A parent writes:

   How do I teach my 8-year-old son to have better personal boundaries? For two years, he has been friends with a boy who is often in trouble at school and whose parents find him challenging at home. While the boys share some common interests and frequently want to have play dates together, the other child often treats my son in a way that makes him feel sad or stupid.

   My son doesn’t do a good job at standing up for himself, and falls apart when the other boy is mean to him. I have to say that I don’t have very good personal boundaries myself, so it doesn’t come naturally to me to teach him not to let people mistreat him. Is there anything you would recommend I do to help my son deal with this boy?

Here’s my response:

There are many ways to help a child establish better boundaries, but the most important one is built upon what he observes in the behavior of those he watches most carefully — his parents and primary caregivers.

You’re wise to notice that your son may be mirroring the struggle you have with asking for what you want and need. If he doesn’t see you being assertive on your own behalf, it will be harder for him to feel ok about standing up for himself.

Did you learn that to be worthy of love, you had to be agreeable and “nice”? Were you shamed for asking for what you wanted, or asking someone to treat you kindly?

Take an objective look at your choices and behaviors. What feelings come up when someone asks you to watch their kids and you’re exhausted? Even a few counseling sessions may help you get started on a path of redefining your own worth.

As you untangle old patterns that make it hard to establish healthy boundaries, you will be better able to model the behavior that you want your son to adopt. (Note: I’ll be doing a class soon with Terri Cole, author of Boundary Boss; see below.)

You may also find it helpful to discuss mixed feelings with your little boy. One of the things that makes relationships so complex is the fact that we often like some things about a person while not liking other things about them.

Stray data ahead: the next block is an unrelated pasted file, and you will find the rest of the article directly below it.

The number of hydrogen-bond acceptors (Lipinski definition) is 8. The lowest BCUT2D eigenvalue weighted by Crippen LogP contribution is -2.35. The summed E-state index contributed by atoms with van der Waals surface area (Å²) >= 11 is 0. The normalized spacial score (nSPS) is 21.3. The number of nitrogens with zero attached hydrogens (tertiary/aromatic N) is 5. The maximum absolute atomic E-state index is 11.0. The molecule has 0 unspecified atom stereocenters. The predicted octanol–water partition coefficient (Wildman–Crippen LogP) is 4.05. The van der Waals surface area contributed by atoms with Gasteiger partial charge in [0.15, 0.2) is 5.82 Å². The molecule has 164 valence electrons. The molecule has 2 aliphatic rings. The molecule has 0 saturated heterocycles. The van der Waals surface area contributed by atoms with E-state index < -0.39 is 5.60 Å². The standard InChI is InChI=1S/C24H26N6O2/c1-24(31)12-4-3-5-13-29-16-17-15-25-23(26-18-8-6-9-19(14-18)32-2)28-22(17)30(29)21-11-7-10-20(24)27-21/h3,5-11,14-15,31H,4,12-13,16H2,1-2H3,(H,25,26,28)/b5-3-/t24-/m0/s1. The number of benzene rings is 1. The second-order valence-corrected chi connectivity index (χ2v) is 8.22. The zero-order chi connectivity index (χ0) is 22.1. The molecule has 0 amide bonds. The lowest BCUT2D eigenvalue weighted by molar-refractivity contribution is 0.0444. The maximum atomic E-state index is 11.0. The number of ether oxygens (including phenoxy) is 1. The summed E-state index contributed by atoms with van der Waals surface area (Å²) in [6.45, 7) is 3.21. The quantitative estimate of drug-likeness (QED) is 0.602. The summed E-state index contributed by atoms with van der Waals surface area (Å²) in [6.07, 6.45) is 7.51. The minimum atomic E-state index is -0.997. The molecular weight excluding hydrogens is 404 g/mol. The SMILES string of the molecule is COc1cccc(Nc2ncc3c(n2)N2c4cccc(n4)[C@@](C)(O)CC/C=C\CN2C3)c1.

The process of deciding whether someone’s overall character and personality make them a good friend involves admitting both the things we enjoy and the things that concern us.

Help your son understand that it’s normal to have mixed feelings; he may like playing with his friend, even if he also feels bad about how the boy treats him. With your support, he may decide that despite the fun they often have, the negative experiences outweigh what is good about their friendship.

Before you tell your son to let go of this friendship, help him discover what feels right to him. In other words, use the experience he is having with the other boy to teach him how to listen to his own instincts about relationships.

In his excellent book, The Gift of Fear, Gavin de Becker describes how in nearly every interview he had with the victim of a crime like mugging, they confessed that a “little voice” inside had warned them to avoid that person or walk on the other side of the street, yet they had disregarded it.

Help your son tune in to what his own “little voice” is saying when this boy is unkind so that he can learn to act upon his own inner wisdom.

Establishing healthy boundaries is easier said than done. With your help, I trust that your son will be able to discover that he is worthy of caring friendships that leave him feeling happy and good about himself. 🌞

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